The Gifts of the Small Church is a rare book that is not about “fixing” small congregations or “turning them (us) around.” Jason Byassee has glimpsed the presence and working of God in three small United Methodist congregations in rural North Carolina, and he tells the stories of the saints he met there with loving appreciation. His wife, Jaylynn, served two of them as a two-point charge, and he took his own appointment as part-time pastor to a third small church. He sees the people of God in these congregations through the gracious, yet discerning eye of God.
Jason often had me laughing out loud, as when, for example, he describes his discovery of an ancient Easter egg during cleanup day at one of the churches. “Yes,” I chuckled, “sometimes you do find fossils of one kind or another when you poke around in a small congregation.”
Jason also drew many “amens” from me. He asserts that “the small church is just God’s primary way of saving people” (p. 4), and always has been. (Amen.) Why? Because you catch faith and learn how to be a Christian from a small group of people who know you by name and interact with you over an extended period of time. God doesn’t save people in general. God saves particular people by grace mediated through particular people.
Moreover, that small group of particular people serves as a school for discipleship. Whether you are the pastor or a person in the pew, in the small church there’s no way to avoid the people that you hate, or that at least get on your nerves. You must learn Christian virtues like patience. You must practice the gospel gifts of grace and forgiveness. You must learn to love people as they are, not as you wish them to be. In other words, you have to want to learn to be like Jesus in your heart.
While Jason looks at the small church through loving eyes, he also looks through realistic eyes. Every church, whatever its size, is beset by sin and the problems that result. As he puts it, “[S]inners are all God’s got to work with” (p. xii), and preachers certainly are in that number. (Amen again.) And yes, I agree with Jason that some small congregations are not healthy, and that some need to die by closure so that God can bring about a surprising resurrection.
In an afterword to this book, Jason’s friend Will Willimon, now Bishop of the North Alabama Conference of the United Methodist Church, takes a bit of a curmudgeonly tone. He has seen more than his share of unhealthy small churches being kept alive on life support. And yet, by the end of the afterword it is clear that Willimon finds himself wondering at Jason’s “gentle, loving, generous eloquence toward the small church” (p. 113). Willimon adds, “To see our people as Christ sees them, to see the church as Christ sees it may be the one thing needful in all Christian ministry” (p. 114). (Another amen.)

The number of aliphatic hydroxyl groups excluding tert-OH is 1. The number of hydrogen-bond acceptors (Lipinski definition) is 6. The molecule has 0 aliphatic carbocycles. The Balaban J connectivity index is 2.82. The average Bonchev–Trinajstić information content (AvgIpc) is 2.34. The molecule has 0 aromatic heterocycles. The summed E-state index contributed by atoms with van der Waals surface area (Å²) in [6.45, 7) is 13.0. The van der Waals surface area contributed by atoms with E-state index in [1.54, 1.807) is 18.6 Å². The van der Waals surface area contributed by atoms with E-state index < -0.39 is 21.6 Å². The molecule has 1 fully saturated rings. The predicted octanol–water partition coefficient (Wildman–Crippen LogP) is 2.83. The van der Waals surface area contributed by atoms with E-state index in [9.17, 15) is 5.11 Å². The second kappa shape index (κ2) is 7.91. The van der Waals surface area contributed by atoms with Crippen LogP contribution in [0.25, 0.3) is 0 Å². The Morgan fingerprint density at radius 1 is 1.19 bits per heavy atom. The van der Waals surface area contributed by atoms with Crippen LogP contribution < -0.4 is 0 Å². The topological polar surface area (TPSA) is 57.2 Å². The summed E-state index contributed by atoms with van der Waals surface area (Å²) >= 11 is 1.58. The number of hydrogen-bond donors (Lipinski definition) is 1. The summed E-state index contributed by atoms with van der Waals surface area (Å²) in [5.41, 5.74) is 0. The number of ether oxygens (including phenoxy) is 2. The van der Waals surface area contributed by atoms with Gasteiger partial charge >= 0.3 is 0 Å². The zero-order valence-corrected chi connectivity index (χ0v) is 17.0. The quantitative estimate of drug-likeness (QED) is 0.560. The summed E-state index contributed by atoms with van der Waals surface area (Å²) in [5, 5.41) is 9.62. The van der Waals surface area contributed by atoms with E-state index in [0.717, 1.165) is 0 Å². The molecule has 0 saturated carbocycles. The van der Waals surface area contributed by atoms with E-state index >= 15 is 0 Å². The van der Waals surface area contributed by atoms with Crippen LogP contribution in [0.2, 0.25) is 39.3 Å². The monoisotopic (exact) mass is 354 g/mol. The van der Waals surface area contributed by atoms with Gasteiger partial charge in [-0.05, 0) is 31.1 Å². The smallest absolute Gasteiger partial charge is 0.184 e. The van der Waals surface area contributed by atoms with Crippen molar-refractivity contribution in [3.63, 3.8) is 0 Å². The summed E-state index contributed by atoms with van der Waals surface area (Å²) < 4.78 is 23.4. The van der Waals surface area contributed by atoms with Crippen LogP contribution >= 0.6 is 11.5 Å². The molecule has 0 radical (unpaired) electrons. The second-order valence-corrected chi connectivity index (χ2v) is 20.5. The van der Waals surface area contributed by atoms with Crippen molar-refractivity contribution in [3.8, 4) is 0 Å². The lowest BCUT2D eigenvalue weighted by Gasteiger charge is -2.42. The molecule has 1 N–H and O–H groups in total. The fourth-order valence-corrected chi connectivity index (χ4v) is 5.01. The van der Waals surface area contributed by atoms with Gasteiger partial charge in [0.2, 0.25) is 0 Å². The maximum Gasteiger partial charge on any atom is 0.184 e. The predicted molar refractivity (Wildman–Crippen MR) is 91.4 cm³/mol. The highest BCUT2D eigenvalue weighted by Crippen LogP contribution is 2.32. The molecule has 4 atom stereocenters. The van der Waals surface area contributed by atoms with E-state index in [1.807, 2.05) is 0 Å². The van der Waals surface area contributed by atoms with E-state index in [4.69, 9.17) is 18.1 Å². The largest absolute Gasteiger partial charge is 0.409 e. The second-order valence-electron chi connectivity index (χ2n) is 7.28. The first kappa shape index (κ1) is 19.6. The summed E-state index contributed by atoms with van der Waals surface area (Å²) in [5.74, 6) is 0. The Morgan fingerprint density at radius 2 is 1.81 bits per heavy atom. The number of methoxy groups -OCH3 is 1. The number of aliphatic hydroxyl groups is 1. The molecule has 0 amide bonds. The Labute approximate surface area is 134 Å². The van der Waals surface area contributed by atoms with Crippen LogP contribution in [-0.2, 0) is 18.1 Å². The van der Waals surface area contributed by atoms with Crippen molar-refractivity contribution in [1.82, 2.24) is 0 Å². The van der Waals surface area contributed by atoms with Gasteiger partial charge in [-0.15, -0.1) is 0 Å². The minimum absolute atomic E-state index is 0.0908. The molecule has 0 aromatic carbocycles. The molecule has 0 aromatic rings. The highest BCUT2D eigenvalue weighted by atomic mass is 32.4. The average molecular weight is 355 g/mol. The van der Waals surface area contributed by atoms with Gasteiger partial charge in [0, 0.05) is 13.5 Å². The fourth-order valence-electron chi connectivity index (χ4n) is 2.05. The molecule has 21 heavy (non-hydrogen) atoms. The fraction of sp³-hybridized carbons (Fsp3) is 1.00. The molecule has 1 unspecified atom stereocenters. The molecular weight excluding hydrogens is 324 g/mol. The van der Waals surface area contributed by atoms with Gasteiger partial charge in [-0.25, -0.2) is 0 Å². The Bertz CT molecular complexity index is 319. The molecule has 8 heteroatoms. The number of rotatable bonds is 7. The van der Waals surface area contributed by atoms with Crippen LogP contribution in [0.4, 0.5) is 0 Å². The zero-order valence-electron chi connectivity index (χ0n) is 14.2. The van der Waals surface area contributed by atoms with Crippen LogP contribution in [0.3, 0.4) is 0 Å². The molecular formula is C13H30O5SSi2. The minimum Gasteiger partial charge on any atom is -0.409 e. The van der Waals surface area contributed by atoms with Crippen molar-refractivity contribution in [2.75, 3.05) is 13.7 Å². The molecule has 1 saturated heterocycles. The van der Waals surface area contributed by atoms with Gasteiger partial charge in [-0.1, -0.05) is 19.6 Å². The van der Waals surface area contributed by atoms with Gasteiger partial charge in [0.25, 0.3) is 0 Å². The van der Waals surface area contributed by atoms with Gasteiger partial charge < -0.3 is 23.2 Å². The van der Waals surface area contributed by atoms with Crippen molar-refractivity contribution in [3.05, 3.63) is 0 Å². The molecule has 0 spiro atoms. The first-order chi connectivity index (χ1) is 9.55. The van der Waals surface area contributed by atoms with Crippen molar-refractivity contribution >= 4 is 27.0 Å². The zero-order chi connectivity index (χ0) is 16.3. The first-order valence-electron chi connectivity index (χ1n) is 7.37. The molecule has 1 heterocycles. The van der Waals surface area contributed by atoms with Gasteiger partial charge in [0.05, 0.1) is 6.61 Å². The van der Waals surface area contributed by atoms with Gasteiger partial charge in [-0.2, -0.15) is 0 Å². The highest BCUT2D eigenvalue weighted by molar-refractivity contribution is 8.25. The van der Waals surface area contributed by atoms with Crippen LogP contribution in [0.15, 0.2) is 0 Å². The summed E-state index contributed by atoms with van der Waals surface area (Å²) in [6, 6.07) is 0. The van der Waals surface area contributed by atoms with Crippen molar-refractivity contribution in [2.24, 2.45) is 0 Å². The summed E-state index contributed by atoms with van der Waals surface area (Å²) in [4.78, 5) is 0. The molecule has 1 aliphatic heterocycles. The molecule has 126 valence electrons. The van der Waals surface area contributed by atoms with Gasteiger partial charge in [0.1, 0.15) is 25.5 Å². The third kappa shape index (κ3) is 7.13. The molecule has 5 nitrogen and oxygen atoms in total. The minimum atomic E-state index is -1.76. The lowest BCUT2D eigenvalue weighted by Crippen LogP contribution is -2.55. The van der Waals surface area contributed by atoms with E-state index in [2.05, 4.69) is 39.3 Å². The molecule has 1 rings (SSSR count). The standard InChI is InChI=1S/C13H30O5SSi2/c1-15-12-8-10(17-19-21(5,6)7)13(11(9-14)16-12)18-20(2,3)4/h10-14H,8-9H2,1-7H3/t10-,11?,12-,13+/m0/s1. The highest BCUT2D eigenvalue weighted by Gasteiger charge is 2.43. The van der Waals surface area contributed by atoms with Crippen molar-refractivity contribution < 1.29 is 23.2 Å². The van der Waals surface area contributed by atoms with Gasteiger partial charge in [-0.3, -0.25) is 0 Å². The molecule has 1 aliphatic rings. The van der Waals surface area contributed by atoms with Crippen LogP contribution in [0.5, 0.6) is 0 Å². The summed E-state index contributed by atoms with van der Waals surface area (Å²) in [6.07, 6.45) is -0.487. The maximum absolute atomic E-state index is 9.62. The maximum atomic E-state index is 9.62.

Jason exercised that gift with the people of God, and other gifts, too. Humility is one. He recognizes that pastors are much in need of grace and forgiveness from their congregations. He writes, “If there’s one area in which pastors should lead the congregation, we should lead in repenting” (p. 35).
Tuning in to particular people in a particular context is another gift. Jason is sensitive to the language and culture of the three small congregations he describes here. One of his sweetest memories is of this voicemail congratulating him and Jaylynn on the joyous news of their pregnancy: “Jlyn, Jsn…just herd! Congrtchlations! This is gret! We love yuh! So proud uh yuh! Yuh dun good!” (p. 16). He hears the deep support in this message, wrapped in rural Carolina expressions and touched with a very distinctive accent. Every pastor in every context needs to tune in to God’s people in a similar way.
One especially helpful point that Jason makes is that the small church pastor is a prayer-gatherer: “And the minister’s job is to gather these offerings, like pearls, and set them before the Lord” (p. 29). Indeed, citing work by Anglican priest and Cambridge professor Sarah Coakley, Jason notes that in prayer pastor and people join a conversation that is already in progress in the triune life of God (p. 30).
The pastor also needs to appreciate the gifts of the people in the congregation. With great respect Jason describes a group of women in his church who had the gift of prayer. If the prayer ladies said they would pray for you, they really would. These persistent, persevering “pray-ers” taught Jason how critical prayer is to the church’s life, especially in times of turmoil. He regards them as the most genuine leaders in the congregation (p. 60).
Jason wishes he could have hung in there longer with the faithful folk in these small churches. In the introduction he makes use of two terms coined by Wallace Stegner to describe the kinds of people who moved to the American West: “Boomers,” who went west to extract wealth from the land and then move on; and “stickers,” who moved in to stay, make a life, and build a community. Wistfully he writes, “I went from being a boomer to a sticker [in the small church]. The sad part of the story is that I went back to boomer” (p. viii). He is sorry that he could not be a sticker in small church ministry, but it became necessary to seek a better income. He wonders what it could mean for small congregations if more of their pastors could be stickers. Most of all he dreams of a future where small congregations are part of God’s solution to what ails the church in general. (One more amen.)
Who knows? God may guide Jason to a place where he can be a sticker. Perhaps God already has. I’m just thankful Jason was able to stay in the small church world long enough to be able to write this beautiful book. The Gifts of the Small Church is a gift to the small church, and to us who serve there.